Anyone considering surrogacy — whether as a prospective surrogate like yourself or as an intended parent — should do substantial research to understand all of the intricacies of the process before committing to it. Oftentimes, to better understand how surrogacy works today, it’s important to first understand the history of surrogacy.

Surrogacy is one of the newest methods of assisted reproductive technology, so the history of surrogacy is not as old as other family-building processes like adoption. However, in the short time that surrogacy has existed in its modern form, a lot of technological and social advances have been made to change the way that surrogacy works in the U.S. and in countries around the world. In turn, the views about the surrogacy process have also changed over time.

To help you better prepare for the possibility of becoming a surrogate, you’ll find the history of surrogacy briefly laid out in this article. As always, a surrogacy professional can give you the most recent information on the history of surrogacy in your local area and how it may affect your personal journey.

The Beginning of the Surrogacy Age: Traditional Surrogacy

So, how long has surrogacy been around? You may be surprised to know that the traditional form of surrogacy has been around for thousands of years. It can even be traced back to Biblical times.

One of the first mentions of surrogacy in history is the story of Sarah and Abraham in the “Book of Genesis.” When the couple was unable to conceive on their own, Sarah’s servant Hagar served as a traditional surrogate for the two — conceiving and bringing a child into the world so Sarah and Abraham could continue their family line. This kind of traditional surrogacy, where the surrogate is genetically related to the child and in which traditional methods of conception were required, was the only way that surrogacy could be completed for most of history.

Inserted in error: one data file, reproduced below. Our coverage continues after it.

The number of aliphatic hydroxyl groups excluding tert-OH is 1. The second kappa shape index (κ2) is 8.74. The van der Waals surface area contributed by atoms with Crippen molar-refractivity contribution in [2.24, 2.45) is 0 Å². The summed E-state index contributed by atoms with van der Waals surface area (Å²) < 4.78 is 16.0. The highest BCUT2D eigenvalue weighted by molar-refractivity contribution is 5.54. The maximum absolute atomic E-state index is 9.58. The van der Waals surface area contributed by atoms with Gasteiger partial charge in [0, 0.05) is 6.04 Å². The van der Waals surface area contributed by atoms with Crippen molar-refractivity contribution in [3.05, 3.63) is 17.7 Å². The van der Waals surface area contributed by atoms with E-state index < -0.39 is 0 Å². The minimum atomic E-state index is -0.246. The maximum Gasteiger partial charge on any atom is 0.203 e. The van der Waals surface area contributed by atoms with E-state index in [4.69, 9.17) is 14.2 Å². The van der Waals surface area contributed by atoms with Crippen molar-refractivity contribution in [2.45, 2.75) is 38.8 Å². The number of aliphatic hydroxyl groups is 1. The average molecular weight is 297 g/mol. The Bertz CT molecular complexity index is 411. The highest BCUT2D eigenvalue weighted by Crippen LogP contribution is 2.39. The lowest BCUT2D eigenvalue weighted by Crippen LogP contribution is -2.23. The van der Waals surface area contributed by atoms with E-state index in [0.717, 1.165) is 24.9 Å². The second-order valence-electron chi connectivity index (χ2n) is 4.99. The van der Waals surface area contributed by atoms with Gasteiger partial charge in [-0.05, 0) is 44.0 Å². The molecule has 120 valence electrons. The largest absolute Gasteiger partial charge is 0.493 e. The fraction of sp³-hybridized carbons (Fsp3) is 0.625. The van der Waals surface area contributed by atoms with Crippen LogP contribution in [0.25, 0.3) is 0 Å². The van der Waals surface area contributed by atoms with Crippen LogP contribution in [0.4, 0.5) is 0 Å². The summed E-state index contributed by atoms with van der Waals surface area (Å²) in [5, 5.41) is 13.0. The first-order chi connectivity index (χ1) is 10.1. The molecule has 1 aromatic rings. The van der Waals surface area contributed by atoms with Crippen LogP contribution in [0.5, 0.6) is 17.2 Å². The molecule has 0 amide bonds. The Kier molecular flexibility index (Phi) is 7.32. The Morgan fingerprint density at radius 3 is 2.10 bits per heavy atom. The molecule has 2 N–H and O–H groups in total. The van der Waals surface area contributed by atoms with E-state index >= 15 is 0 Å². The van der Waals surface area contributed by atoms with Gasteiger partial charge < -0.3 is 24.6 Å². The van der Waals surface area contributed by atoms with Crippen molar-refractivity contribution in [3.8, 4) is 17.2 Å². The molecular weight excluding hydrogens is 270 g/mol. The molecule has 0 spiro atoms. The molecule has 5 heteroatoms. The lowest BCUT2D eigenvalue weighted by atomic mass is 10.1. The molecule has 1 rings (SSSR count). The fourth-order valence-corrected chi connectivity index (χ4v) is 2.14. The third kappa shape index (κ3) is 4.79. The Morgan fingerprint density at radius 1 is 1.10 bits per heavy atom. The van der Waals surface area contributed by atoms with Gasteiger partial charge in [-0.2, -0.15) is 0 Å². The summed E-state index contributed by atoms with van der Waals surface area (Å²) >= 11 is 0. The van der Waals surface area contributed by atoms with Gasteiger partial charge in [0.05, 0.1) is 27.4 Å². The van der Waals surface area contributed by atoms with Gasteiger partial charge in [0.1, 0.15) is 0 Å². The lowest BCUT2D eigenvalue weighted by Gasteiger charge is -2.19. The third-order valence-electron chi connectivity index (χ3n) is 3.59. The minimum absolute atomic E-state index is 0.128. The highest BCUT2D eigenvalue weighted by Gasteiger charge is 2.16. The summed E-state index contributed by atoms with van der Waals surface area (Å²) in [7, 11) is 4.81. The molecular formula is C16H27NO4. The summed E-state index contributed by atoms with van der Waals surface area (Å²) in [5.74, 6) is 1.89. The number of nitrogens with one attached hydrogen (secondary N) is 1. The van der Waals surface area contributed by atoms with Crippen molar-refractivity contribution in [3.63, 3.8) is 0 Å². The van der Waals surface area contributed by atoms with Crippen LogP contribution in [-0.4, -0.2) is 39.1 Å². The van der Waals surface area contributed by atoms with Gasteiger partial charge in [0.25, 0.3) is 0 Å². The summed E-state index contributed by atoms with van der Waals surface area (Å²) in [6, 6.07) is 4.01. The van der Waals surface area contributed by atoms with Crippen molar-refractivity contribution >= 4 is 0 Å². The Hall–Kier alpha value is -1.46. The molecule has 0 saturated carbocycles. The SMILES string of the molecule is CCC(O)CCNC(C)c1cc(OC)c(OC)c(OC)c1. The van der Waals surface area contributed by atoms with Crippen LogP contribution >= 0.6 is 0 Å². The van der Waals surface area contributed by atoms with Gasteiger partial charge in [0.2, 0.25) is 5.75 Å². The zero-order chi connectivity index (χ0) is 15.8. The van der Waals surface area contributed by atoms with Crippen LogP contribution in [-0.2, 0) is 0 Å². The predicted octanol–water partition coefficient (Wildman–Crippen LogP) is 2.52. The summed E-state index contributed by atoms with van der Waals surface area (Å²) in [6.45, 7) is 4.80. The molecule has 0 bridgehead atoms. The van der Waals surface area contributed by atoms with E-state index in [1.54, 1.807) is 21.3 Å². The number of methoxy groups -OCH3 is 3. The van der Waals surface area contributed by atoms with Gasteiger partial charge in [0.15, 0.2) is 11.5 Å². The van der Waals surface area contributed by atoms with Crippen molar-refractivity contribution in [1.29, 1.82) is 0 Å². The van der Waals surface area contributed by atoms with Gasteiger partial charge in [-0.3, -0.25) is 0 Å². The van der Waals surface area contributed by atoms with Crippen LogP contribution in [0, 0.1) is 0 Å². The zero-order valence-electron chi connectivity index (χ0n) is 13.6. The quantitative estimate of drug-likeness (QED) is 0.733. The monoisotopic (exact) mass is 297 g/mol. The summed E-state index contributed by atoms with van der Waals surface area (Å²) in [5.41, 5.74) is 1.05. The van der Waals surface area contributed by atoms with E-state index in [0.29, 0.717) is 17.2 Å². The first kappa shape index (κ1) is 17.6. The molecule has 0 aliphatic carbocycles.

However, traditional surrogacies were also often taboo because of the stigmas associated with “illegitimate” children and infertility. It wasn’t until 1884 that the first artificial insemination of a woman reportedly occurred, which would pave the way for future traditional surrogacies to be completed in this manner. Still, it would take almost another century before in vitro fertilization was possible, with the first embryo transfer taking place in 1975 and the first baby conceived via IVF born in 1978.

However, while IVF-assisted gestational surrogacies would come later in the history of surrogacy, women who were traditional surrogates started to advocate for their rights around the same time as IVF became mainstream. The first legal surrogacy agreement was drafted in 1976 by lawyer Noel Keane, who would go on to establish the Infertility Center and arrange hundreds of surrogate pregnancies each year. The surrogate was not compensated in this first surrogacy agreement.

In 1980, the first surrogate to be compensated for her services received $10,000. However, she was unprepared for the emotions of the surrogacy process and eventually wrote a book about her experience being a traditional surrogate, called “Birth Mother.”